Tuesday, 6 January 2009

D'Hondt and other complications

One of the largest problems that the European elections (and elections in general) face is a lack of understanding of what is at stake, and how ordinary voters can influence European policy.

Obviously then, it makes sense for the elections to be run using the extraordinarily complicated and non-intuitive D'Hondt method of proportional representation. While D'Hondt does have some advantages in the finer points of electoral mathematics, it also makes it extremely difficult to ascertain exactly what percentage of votes a party needs to elect its first representative, then its second, third, and so on. It also makes it difficult to work out just what the best strategy to keep an undesirable party OUT of the European Parliament might be...for example, the BNP.

However, over on The Daily (Maybe), the redoubtable Jim Jepps has given it a good shot, with this excellent explanation of how D'Hondt might work in London this time around.

Evading too much geeky electoral maths, basically what he finds is that the crucial battle in London is going to be electing a progressive representative to the eighth seat, rather than a fascist. Due to the way that D'Hondt works, votes cast for a party that has already gained a representative (as Labour, Tories and Lib Dems are likely to have done before the Greens, more is the pity) are worth less for the eighth seat than a vote for a party that is still striving towards the threshold - like the Greens.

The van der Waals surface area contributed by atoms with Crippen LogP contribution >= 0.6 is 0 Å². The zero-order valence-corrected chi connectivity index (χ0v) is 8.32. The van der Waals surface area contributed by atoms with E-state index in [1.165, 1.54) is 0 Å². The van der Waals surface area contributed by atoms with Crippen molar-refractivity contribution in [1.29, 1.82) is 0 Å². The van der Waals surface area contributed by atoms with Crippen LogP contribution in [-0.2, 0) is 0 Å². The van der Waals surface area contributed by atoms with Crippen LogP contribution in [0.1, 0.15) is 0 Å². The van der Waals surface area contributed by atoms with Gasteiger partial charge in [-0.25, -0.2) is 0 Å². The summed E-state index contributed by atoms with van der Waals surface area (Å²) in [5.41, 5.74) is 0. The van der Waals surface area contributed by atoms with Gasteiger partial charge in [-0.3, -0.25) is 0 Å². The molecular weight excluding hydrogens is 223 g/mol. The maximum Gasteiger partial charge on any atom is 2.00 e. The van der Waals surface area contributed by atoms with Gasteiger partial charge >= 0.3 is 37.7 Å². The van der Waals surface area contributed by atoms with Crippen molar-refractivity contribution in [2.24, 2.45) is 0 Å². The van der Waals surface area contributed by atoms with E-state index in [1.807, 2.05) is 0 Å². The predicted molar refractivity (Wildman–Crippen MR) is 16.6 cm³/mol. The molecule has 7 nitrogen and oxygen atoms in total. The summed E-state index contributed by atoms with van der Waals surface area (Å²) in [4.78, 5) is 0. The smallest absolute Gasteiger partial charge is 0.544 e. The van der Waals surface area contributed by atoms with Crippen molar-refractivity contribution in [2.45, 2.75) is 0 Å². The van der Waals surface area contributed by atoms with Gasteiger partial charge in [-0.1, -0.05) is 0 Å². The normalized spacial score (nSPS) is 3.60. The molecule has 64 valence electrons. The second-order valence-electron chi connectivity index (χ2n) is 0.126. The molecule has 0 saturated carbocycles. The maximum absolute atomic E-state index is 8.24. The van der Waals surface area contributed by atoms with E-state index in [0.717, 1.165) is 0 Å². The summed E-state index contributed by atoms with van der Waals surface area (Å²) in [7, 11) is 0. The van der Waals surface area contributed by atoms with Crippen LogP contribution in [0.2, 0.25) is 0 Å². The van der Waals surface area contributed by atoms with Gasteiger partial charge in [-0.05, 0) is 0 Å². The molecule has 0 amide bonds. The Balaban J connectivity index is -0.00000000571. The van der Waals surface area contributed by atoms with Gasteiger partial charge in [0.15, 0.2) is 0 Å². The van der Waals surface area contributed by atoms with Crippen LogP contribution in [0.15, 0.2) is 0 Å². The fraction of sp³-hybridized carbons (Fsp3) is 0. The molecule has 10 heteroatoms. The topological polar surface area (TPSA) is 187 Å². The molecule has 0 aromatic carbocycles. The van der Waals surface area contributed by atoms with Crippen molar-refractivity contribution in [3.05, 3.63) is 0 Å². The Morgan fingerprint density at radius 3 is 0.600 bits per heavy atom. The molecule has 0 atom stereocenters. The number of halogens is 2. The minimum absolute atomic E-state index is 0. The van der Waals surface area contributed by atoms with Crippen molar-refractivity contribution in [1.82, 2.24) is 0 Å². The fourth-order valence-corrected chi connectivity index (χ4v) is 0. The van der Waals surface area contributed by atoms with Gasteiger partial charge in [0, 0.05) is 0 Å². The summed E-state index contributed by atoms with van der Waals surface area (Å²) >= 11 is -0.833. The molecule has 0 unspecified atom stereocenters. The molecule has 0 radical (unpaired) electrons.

Just another of the many, many reasons to vote to re-elect Jean Lambert as one of London's MEPs. Not only is she one of the most progressive voices in the European Parliament in her own right - but she's the best option to keep out the fascists too! It's rare to get a win-win situation in UK politics...so lets make the most of it in June.

1 comment:

Jim Jay said...

Hello, I hadn't noticed this before - thanks for the mention!